On July 1, I put up a new American flag and red, white and blue bunting on my porch railing. I am one of 40,000 living veterans who served on active duty in three wars (or conflicts if you like that description) and so I have more than a passing interest in celebrating Memorial Day, the 4th of July and Veterans Day.

As I worked on this project I wondered what has happened to patriotism in our country. I grew up in a small community of first-and second-generation blue-collar coal miners, steel workers and farmers.

We had no gigantic fireworks displays, but rather a small community parade with WWI and WWII veterans, a VFW Color Guard, Boy Scout and Girl Scout troops, volunteer fire companies and their highly polished engines.

Every home displayed an American flag and the town light poles were decorated with bunting and American flags. Families and neighbors had picnics and we listened to the veterans tell war stories, feasted on hot dogs, hamburgers and watermelon.

When the summer sun settled behind the horizon we’d light sparklers and chase lightning bugs. Many of us defended our country. And many died.

On this day in neighborhoods all over Charleston you have to look closely to find an American flag, much less any other display of patriotism. Folks will jam Brittlebank Park and Patriots Point to watch extraordinary fireworks displays and celebrate the birth of this nation.

How many will reflect on the meaning of the event and perhaps proudly display an American flag on their home on a permanent basis? We have allowed our government and legislators to remove patriotism from our schools, and we accept unworthy and distasteful renditions of our national anthem without complaint.

“Why?” I ask. Freedom, you say. In fact few people even make an effort to sing the anthem when played or properly honor the colors when presented. We permit the destruction and dishonor of our flag by any and all and we ask no one to recite the Pledge of Allegiance. Do you see Old Glory on your street?

“Give me your tired, your poor, your huddled masses yearning to breathe free.” Where is our national sense of patriotism?

Denny McKeever Willow Lake Road

James Island

One step forward for the developers and two steps back for the citizens of Mount Pleasant.

That’s what happened when Mount Pleasant Town Council voted 5-4 on June 12 to remove the ordinance that required more than 50 acres of land in order to build a footprint larger than 70,000 square feet. This is the “big box” ordinance we’ve all been talking about.

The majority of town council members and the mayor seem to care more about economic development than our comprehensive plan and what our citizens care about. Just because certain businesses want to move into Mount Pleasant doesn’t mean that we have to bend over backwards to get them in, especially when they don’t comply with our comprehensive plan.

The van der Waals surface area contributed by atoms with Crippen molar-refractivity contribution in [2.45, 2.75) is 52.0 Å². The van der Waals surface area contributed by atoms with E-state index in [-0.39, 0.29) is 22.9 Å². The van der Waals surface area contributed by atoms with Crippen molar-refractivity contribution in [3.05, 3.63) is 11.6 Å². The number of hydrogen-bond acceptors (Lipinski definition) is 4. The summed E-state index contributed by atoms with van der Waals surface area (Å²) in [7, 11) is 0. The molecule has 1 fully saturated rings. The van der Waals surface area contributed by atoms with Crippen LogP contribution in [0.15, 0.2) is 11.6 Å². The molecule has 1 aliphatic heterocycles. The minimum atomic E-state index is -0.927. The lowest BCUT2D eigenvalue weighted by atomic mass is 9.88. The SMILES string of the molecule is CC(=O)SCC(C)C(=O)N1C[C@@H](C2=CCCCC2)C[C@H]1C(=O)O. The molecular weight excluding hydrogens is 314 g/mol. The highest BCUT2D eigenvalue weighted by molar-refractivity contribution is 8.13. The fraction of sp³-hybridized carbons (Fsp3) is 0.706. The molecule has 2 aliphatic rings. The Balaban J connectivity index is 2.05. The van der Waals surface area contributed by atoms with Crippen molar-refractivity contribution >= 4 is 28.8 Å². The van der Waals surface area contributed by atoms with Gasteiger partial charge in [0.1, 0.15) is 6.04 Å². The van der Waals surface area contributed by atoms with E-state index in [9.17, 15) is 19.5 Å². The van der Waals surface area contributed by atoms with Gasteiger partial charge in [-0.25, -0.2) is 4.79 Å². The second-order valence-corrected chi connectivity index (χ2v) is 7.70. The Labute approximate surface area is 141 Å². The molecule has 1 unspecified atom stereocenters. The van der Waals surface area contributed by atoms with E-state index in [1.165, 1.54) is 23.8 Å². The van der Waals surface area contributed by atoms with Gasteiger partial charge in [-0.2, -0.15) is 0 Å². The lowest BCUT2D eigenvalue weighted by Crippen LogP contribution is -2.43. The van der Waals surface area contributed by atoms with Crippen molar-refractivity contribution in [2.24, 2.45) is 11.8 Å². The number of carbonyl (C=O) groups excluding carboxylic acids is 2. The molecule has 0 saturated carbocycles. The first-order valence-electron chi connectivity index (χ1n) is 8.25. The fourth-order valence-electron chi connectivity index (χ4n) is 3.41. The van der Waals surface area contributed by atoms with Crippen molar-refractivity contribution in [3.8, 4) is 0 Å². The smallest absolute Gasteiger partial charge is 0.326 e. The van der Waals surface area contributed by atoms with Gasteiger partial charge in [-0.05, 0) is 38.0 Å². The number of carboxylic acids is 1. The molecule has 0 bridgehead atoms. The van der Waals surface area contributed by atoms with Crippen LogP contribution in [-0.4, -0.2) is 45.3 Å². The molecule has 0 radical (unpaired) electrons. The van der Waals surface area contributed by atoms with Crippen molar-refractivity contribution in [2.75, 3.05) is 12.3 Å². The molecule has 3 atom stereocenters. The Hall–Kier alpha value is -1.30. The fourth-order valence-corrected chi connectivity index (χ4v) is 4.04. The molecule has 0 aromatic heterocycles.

Just eight days after this significant ordinance was removed, the town planning commission was presented a request to change the zoning of 39.75 acres of a proposed Central Mount Pleasant development from “low density neighborhood” to “commercial.” Whoa, what’s going on here? What does this developer know that we don’t know? The planning commission voted to allow just less than nine acres as commercial, instead of the 39.75 which was requested.

In January, 73 new business licenses were reported and 66 new construction permits were let. Add to that the Gregg Tract, Coleman Boulevard revitalization, Central Mount Pleasant, Waterfront Gateway District and Oyster Point development projects and various scattered apartment projects. We’re “open for business,” not “up for sale.”

Are we going to start seeing this all over our town? Is anyone connecting the dots? Is anyone looking at the whole picture of our town to make sure that we’re keeping as much character as possible? Do we really need all of this development? Our citizens want Mount Pleasant to look like “some place,” not just “any place.”

We all want our town to be prosperous, but could we please remove the steroids and proceed in a thoughtful, responsible way?

Pat Sullivan Plantation Court

Mount Pleasant

A recent letter writer disparaged as imbecilic the idea of replacing the Highway 41 drawbridge over the Wando River with another drawbridge. I have a very different opinion on the value of a drawbridge. It will protect the Francis Marion National Forest. It may not be widely known, but we do not own all of the land within the proclamation boundary of the Francis Marion. Significant areas within the forest are in private ownership.